Dissident republican groups active, monitoring commission warns

 

DISSIDENT REPUBLICAN groups have been "especially active" in recent months and are turning their efforts directly to trying to kill a PSNI officer, the paramilitary watchdog has warned.

The Independent Monitoring Commission claimed in its 20th report, published yesterday, that both the Real IRA and the Continuity IRA have been involved in a more concentrated wave of attacks than at any time since the commission began its monitoring more than four years ago.

Former head of the Department of Justice, Joe Brosnan, accompanied by Lord John Alderdice, said intense efforts by the PSNI and the Garda had been successful in disrupting dissident operations and arresting suspects.

They further suggested that simultaneous increases in Real and Continuity IRA activity may be linked to a perception "that the absence of progress on the devolution of justice and policing has created a political vacuum, or may have caused disaffection among republican supporters, which the dissidents think that they are able to exploit".

The commission said the INLA was responsible for the single murder committed in the six months under review. The victim was Emmett Shields, who was murdered in Derry in June.

Turning to loyalist paramilitaries, the commission restated its belief that the Ulster Defence Association (UDA) was genuinely committed to a political path, but that it was hampered by a serious split within its ranks.

The southeast Antrim "brigade" of the UDA, which broke away from the main organisation, was now properly regarded as a separate organisation.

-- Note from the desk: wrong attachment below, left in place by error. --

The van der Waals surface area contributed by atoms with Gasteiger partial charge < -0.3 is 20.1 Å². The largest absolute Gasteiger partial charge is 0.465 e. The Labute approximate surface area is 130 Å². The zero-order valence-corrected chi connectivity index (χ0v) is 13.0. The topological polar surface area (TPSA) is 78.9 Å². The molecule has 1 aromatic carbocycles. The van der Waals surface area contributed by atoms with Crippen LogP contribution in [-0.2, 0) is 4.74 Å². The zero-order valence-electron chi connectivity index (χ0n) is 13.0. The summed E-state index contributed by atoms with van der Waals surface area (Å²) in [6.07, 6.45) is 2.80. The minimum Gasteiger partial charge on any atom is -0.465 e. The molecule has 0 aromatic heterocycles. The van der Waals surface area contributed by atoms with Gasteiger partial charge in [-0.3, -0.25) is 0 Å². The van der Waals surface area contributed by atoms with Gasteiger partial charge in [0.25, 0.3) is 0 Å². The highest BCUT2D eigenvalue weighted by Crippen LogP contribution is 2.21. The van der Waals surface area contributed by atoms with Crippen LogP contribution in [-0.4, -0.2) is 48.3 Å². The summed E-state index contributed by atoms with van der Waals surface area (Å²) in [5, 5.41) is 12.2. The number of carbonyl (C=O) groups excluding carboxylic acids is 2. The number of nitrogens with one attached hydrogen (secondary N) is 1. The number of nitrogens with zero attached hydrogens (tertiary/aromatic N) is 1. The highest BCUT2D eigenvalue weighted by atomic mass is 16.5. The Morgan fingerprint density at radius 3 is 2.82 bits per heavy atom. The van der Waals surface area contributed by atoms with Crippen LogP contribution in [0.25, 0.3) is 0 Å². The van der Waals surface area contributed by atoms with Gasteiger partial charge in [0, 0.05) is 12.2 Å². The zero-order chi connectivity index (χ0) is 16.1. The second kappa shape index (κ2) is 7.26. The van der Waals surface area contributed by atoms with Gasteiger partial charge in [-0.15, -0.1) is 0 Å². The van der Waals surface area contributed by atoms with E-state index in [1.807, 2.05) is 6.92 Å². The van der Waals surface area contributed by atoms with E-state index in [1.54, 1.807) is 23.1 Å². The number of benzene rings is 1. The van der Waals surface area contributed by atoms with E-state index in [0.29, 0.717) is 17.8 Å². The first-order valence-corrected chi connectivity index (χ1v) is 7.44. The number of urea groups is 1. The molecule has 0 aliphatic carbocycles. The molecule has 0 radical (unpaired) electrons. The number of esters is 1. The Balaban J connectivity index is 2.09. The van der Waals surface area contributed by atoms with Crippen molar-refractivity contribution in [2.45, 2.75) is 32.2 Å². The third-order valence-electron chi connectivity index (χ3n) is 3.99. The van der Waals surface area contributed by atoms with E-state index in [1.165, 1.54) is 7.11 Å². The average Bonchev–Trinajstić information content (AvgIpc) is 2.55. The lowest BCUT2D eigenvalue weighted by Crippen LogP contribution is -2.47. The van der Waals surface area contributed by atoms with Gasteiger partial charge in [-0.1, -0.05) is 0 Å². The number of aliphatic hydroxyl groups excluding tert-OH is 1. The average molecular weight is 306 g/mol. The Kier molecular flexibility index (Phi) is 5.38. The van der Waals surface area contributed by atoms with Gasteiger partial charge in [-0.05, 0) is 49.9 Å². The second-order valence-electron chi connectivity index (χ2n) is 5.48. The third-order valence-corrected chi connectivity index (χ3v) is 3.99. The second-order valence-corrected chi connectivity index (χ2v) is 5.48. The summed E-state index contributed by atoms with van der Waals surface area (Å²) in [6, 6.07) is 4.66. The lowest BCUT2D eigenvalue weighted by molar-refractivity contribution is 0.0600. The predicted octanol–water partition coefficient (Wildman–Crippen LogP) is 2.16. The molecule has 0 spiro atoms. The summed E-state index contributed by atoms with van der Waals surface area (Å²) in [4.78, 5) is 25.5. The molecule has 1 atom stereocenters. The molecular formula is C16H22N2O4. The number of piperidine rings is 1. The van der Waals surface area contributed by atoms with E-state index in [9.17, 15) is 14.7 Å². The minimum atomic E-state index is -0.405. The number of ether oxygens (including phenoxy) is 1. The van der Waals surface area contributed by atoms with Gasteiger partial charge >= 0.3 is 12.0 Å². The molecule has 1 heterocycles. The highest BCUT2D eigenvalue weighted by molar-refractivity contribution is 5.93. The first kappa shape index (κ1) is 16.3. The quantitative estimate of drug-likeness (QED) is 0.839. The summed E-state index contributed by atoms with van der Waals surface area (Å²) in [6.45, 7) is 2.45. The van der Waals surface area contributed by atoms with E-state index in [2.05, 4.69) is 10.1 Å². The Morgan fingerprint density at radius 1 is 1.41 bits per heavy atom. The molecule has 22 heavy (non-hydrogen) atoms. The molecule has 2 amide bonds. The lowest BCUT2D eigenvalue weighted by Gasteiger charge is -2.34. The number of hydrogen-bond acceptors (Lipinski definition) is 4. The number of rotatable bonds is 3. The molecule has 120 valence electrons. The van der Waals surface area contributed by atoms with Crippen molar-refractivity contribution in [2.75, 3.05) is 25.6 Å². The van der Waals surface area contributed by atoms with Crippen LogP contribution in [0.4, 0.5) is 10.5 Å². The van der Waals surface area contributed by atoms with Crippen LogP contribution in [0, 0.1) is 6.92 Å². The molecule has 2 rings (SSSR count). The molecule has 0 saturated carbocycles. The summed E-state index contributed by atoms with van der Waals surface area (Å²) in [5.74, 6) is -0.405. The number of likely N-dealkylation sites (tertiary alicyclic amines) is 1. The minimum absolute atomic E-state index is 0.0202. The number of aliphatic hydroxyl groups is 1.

The Ulster Volunteer Force was trying to downsize and to deal with the issue of illegal weapons, the commission reported. Decommissioning was the biggest issue for loyalist paramilitary leaders, Mr Brosnan said, but he admitted that progress was "disappointing".

The commission members suggested there may be a need to set a deadline in an effort to force the issue. They said the British government may question the extension of special powers that allow for the decommissioning of illegal paramilitary weapons without fear of prosecution. This power is due for renewal in February.

The commission also said the proposed devolution of policing and justice powers, currently at the centre of the stalemate between the leading parties in the Stormont Executive, offered fresh opportunities.

Identifying issues that could benefit from transfer of powers from London to Stormont, the report said: "The closer integration of law enforcement with other public services and the operation of the criminal justice system can then be viewed as a whole and policy can be tailored by the Assembly and Executive to meet the challenges which Northern Ireland will certainly still face."